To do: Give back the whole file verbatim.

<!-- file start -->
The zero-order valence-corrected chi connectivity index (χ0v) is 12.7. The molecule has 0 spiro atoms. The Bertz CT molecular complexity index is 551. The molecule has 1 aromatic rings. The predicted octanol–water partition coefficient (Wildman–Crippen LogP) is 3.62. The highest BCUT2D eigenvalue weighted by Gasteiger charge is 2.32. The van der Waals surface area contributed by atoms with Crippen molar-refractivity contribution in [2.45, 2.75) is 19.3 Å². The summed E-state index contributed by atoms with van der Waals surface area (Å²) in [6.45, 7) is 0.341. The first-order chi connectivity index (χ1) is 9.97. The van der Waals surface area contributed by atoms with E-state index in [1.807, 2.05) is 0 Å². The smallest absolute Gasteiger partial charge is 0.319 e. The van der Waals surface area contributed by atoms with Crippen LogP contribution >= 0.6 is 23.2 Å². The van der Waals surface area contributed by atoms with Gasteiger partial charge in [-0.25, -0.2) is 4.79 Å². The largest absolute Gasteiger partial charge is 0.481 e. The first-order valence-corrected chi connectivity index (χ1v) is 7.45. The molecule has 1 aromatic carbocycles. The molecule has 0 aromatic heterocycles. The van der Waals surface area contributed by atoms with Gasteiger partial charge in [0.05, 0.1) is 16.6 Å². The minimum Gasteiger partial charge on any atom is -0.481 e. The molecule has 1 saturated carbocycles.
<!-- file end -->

The zero-order valence-corrected chi connectivity index (χ0v) is 12.7. The molecule has 0 spiro atoms. The Bertz CT molecular complexity index is 551. The molecule has 1 aromatic rings. The predicted octanol–water partition coefficient (Wildman–Crippen LogP) is 3.62. The highest BCUT2D eigenvalue weighted by Gasteiger charge is 2.32. The van der Waals surface area contributed by atoms with Crippen molar-refractivity contribution in [2.45, 2.75) is 19.3 Å². The summed E-state index contributed by atoms with van der Waals surface area (Å²) in [6.45, 7) is 0.341. The first-order chi connectivity index (χ1) is 9.97. The van der Waals surface area contributed by atoms with E-state index in [1.807, 2.05) is 0 Å². The smallest absolute Gasteiger partial charge is 0.319 e. The van der Waals surface area contributed by atoms with Crippen LogP contribution >= 0.6 is 23.2 Å². The van der Waals surface area contributed by atoms with Gasteiger partial charge in [-0.25, -0.2) is 4.79 Å². The largest absolute Gasteiger partial charge is 0.481 e. The first-order valence-corrected chi connectivity index (χ1v) is 7.45. The molecule has 1 aromatic carbocycles. The molecule has 0 aromatic heterocycles. The van der Waals surface area contributed by atoms with Gasteiger partial charge in [0.05, 0.1) is 16.6 Å². The minimum Gasteiger partial charge on any atom is -0.481 e. The molecule has 1 saturated carbocycles.